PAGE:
Authorities implemented measures restricting religious clothing in educational settings. On September 10, authorities at Moscow’s Pirogov Medical University instituted a new order prohibiting national or religious clothing. Administration officials explained the measure was intended to introduce a uniform clothing standard for all university students. The order also banned clothing that might offend the religious feelings of others.
On September 12, prosecutors in Mordovia, despite objections from the Muslim community, instituted a ban on religious clothing, including headscarves, in schools.
Across the country, police with the support of local authorities conducted raids on minority religious groups, in private homes and places of worship, confiscating and destroying religious literature and other individual property. Religious minorities said local authorities utilized the country’s anti-extremism laws to ban sacred and essential religious texts. As of November 1, the MOJ’s list of extremist materials had grown to 2,500 titles, including 69 Jehovah’s Witnesses items, four Falun Gong items, and seven Scientology items.
On December 3, the Supreme Court banned the official Jehovah’s Witnesses website, reversing an earlier decision by the Tver Regional Court. The ruling pronounced the website to be extremist, required Russian internet service providers to block access to the site, and made accessing the site a criminal offense. According to lawyers for the Jehovah’s Witnesses, the ruling marked the first time any country had legally banned the group’s website. The earlier decision in January by the Tver regional court had been favorable to the Jehovah’s Witnesses, overturning the original 2013 decision by a lower court to ban the website.
In July the prosecutor’s office in Vladivostok carried out an inspection of the Church of Evangelical Baptist Christians that resulted in a 19,800-ruble ($337) fine for fire safety violations and a 15-day detention for the church’s pastor. Church members said authorities had been searching for extremist literature and cited the church for safety violations when they could find no evidence of any material that could be classified as extremist.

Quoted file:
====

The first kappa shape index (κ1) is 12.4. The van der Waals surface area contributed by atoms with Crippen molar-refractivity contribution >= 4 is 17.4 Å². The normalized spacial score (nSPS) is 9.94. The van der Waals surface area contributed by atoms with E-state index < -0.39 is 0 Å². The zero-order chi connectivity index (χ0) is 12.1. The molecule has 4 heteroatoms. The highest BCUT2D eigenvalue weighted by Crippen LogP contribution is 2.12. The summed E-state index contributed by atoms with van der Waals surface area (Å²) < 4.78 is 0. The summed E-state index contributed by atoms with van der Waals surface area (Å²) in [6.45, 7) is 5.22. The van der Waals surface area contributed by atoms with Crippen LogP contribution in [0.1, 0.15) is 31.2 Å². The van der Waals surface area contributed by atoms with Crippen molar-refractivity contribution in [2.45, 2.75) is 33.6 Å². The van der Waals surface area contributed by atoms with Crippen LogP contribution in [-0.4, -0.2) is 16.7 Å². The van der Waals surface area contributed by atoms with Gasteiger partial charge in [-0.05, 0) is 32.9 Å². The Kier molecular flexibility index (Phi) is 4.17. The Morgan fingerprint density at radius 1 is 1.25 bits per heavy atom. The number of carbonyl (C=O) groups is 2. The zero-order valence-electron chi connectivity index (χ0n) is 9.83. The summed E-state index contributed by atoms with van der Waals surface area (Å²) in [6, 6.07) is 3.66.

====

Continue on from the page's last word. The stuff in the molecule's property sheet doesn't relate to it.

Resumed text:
In August authorities in Primorye raided a mosque in Arzenyev and confiscated what they deemed to be extremist literature, including a book by Imam Muhyi-d-din Abu Zakayia entitled Gardens of the Righteous, which belonged to the “Islam” Muslim religious organization. This book had been put on the federal list of extremist materials by a verdict of the Leninsky District Court of the city of Orenburg in March 2012. The head of the religious organization was fined 2,000 rubles ($34) for this administrative violation.
In August Russian special forces raided the premises of the Moscow-based Muslim Enlightenment Educational Foundation and House of Prayer, confiscating publications and detaining worshipers. The foundation’s leadership stated that 108 pieces of print and electronic materials seized by agents containing texts such as Essence of Islamic Jihad had been planted there by authorities and had no connection with the activities or beliefs of the organization.
On September 11, Jehovah's Witness Aleksandr Yevdoshenko filed a second appeal against his June 27 conviction in Krasnoyarsk for mass distribution of extremist literature. The prosecutor’s office in Krasnoyarsk brought charges against Yevdoshenko after nationalist Rodina Party official Ivan Nagovitsyn reported to the police that he had received a copy of the banned flyer What does the Bible really teach? while allegedly attending a worship service. Nagovitsyn, the chair of the Krasnoyarsk Rodina Party’s Committee for Rehabilitating Victims of Sects, claimed on the party’s website that his committee was “not only engaged with the collection and analysis of information on sects in our region, but is also entering into a fight with them.”